DITA content is always written using a markup languageHAT content is sometimes written using a markup language, but generally written using a WYSIWYG editor
You can re-use topics in different publications, and make those topics accessible to other writing teams who might want to re-use themYou can only re-use topics within your project in different publications
You can use a variety of different authoring tools, content management systems and publishing/rendering enginesYou can only use the HAT (although some enable you to incorporate external content written in Word, HTML or emails)
It’s easy to share DITA contentIt can be tricky to share content
There are different types of topics (“Information Types”)There's a single, general type of topic
There are strict rules regarding how the semantic markup in topics is writtenThere are not always strict rules regarding how the semantic markup in topics is written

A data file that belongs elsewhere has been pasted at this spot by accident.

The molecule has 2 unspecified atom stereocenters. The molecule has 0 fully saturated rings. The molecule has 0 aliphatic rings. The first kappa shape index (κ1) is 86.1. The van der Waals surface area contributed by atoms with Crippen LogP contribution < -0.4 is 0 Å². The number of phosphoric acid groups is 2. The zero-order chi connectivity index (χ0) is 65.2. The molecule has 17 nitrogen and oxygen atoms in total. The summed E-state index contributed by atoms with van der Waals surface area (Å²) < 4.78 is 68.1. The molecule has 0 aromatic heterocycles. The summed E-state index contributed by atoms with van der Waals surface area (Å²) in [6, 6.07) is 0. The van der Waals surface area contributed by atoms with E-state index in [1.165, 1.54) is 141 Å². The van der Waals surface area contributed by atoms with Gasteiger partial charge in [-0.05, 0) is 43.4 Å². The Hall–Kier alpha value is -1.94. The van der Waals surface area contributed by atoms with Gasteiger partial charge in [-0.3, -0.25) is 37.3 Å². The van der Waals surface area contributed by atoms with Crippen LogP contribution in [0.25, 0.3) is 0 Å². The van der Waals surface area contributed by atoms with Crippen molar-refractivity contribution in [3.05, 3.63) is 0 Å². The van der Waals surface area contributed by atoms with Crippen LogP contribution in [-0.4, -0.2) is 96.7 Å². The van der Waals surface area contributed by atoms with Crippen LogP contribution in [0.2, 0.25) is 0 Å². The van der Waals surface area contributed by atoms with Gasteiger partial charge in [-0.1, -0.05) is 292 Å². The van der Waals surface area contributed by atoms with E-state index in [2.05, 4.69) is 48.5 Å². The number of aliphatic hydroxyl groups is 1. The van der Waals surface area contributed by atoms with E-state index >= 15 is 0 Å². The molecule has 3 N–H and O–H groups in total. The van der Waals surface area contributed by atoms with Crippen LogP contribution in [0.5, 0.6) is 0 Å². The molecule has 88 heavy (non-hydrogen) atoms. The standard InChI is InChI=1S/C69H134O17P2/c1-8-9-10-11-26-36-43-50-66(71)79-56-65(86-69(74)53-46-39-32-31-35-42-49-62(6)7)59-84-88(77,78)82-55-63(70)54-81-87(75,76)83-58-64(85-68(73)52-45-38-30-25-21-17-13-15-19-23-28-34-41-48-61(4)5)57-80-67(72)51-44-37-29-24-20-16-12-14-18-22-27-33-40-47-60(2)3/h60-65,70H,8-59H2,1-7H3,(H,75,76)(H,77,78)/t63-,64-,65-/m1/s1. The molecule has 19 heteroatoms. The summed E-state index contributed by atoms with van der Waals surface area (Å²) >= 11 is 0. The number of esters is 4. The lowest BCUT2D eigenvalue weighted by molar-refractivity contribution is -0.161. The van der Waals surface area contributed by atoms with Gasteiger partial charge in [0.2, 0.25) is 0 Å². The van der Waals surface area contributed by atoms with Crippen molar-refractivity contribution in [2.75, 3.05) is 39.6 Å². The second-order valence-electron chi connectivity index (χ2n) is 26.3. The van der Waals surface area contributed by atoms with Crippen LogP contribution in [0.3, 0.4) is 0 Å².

You cannot have a hierarchical structure (Heading 1, Heading 2, Heading 3 etc) inside an individual DITA topicYou can have a hierarchical structure (Heading 1, Heading 2, Heading 3 etc) inside an individual topic
You can set up controlled vocabularies and taxonomies Only a few HATs enable you to set up controlled vocabularies and taxonomies
You can automatically “fill in” default metadata values in a topicIn most HATs you need to add the metadata manually
You can add customised content to a list without having to make any changes to that target topicYou cannot add customised content to a list without having to make any changes to that target topic (unless you have added placeholders beforehand)